Lack of vitamin K increases your risk of cardiovascular disease, fragile bones, and other health problems
Vitamin K is primarily for its role in helping blood coagulate. Otherwise, the vitamin is heavily underrated. For instance, the bones depend on vitamin K, and those people who consume the greatest amounts of vitamin K have the lowest risk of cardiovascular disease, atherosclerosis, and blood clots. It is important to know the difference between vitamin K1 and K2 and to know how well they get absorbed in the body.
Vitamin K was discovered in a collaboration between the Danish biochemist Henrik Dam and the American biochemist Edward Adelbert Doisy, an achievement for which they were awarded the Nobel Prize in 1943. Since then, vitamin K has not been getting all that much attention. However, Dr. Leon Schurgers who wrote a thesis on vitamin K initiated his research 21 years ago at the Maastricht University in Holland. Today, he is considered as one of the leading researchers of vitamin K, a nutrient that turns out to have numerous vital functions.
Remember vitamin K2 for your bones
In the 1980s, it was discovered that vitamin K2 takes part in the activation of osteocalcin, a protein that is found in bone tissue. In other words, vitamin K2 is important for the calcium metabolism and helps produce the proteins that work by embedding calcium in bone tissue. Together with calcium, magnesium and vitamin D, vitamin K2 helps build and maintain strong bones. Still, most supplements for bone health only contain calcium and vitamin D, which is why they do not function optimally.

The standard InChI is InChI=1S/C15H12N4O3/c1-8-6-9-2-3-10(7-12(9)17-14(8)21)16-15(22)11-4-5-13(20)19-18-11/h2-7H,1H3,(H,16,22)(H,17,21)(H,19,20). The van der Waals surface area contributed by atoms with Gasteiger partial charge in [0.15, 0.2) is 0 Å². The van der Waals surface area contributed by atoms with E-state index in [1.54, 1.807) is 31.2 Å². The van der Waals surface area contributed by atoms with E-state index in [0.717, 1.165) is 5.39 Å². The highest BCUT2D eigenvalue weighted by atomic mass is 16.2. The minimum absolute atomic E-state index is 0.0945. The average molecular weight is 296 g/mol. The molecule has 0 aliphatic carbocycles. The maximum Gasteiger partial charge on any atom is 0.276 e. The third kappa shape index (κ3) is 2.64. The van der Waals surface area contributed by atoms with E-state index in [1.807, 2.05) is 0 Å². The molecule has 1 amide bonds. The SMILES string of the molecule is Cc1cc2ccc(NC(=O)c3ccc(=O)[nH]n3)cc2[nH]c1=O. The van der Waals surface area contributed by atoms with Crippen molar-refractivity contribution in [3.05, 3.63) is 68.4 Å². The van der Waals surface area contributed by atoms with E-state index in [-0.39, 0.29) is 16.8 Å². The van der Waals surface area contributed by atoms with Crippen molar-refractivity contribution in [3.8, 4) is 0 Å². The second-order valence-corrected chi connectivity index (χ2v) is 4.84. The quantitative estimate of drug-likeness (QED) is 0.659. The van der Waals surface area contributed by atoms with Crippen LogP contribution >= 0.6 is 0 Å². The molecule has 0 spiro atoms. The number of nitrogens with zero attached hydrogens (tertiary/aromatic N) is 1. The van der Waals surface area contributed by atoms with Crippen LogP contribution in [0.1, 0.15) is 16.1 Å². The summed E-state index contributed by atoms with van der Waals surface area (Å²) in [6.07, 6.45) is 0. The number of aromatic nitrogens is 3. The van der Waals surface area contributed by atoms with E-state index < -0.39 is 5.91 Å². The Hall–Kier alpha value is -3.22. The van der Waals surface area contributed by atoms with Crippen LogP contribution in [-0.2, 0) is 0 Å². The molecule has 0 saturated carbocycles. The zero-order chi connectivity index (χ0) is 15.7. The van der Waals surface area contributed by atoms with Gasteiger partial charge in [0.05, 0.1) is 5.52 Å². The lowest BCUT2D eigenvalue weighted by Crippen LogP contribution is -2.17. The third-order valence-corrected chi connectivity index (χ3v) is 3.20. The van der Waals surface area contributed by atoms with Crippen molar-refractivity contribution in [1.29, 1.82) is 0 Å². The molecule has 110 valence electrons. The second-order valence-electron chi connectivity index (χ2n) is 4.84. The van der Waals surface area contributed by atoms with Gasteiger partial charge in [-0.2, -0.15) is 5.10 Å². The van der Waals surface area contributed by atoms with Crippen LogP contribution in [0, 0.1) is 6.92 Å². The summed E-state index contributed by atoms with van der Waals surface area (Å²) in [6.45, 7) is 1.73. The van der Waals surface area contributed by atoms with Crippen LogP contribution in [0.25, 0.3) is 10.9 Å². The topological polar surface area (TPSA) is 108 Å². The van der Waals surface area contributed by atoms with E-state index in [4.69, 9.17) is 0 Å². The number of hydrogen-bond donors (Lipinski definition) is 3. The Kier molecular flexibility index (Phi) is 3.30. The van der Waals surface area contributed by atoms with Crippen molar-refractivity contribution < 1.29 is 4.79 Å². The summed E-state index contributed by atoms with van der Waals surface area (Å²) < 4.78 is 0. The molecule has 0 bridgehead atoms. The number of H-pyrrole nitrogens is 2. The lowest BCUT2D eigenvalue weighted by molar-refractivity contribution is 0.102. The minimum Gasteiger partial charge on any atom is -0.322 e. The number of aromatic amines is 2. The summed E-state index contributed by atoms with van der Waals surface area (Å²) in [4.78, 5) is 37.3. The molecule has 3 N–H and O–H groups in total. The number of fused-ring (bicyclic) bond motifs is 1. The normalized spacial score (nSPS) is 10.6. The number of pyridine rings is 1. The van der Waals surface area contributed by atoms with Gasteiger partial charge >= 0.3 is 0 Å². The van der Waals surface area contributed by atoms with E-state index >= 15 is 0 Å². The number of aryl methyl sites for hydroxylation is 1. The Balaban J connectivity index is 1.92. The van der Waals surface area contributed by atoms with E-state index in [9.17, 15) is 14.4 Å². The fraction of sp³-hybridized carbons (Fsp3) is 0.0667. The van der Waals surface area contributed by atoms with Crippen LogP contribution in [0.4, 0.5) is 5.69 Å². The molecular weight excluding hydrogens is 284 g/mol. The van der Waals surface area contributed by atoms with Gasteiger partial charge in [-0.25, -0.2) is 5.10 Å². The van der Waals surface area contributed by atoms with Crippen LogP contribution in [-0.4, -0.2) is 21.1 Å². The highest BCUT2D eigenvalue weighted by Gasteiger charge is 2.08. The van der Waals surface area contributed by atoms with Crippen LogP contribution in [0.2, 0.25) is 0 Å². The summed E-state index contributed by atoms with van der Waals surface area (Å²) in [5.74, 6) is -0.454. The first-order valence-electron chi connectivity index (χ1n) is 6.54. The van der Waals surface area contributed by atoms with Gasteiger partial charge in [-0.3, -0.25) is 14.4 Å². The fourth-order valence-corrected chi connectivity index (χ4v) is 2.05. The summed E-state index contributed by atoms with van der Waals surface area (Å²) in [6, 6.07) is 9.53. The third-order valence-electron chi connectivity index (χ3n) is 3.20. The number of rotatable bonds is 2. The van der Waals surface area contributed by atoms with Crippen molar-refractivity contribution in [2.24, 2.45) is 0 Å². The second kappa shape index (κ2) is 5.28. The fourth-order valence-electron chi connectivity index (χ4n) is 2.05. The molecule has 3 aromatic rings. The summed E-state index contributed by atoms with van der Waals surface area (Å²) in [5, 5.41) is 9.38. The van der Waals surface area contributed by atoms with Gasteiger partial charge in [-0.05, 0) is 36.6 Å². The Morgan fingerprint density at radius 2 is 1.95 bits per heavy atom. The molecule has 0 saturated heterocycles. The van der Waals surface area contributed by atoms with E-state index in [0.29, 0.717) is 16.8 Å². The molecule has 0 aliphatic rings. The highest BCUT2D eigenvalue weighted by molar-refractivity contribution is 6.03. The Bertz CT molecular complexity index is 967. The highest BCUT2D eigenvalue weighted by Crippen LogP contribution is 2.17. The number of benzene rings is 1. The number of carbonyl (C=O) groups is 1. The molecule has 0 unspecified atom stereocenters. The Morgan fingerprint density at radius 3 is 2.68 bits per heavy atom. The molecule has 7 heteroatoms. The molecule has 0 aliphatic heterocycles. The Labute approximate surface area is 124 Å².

Vitamin K2 prevents atherosclerosis
Later, it was discovered that vitamin K2 activates another protein called matrix gla protein (MGP), which is primarily found in blood vessels. Active MGP has a powerful ability to prevent atherosclerosis. If a person lacks vitamin K2 or tends to inactivate MGP, the arteries (the blood vessels carrying blood from the heart) end up calcifying. That is why vitamin K2 is so important for the cardiovascular system. In fact, evidence suggests that the vitamin may reduce already existing atherosclerosis.
The coagulating factors of vitamin K
According to Dr. Schurgers, vitamin K1 and K2 have the same biochemical ring structure. The two types of vitamin K merely have different side chains. As mentioned, vitamin K1 is primarily known for its role in helping blood coagulate. Dr. Shurgers points out that both vitamin K1 and K2 are able to activate certain coagulation factors but there is no danger of the blood coagulating too much if you ingest large quantities of vitamin K1 and K2. Both vitamins are perfectly safe to consume, as long as you are not in treatment with an anticoagulant.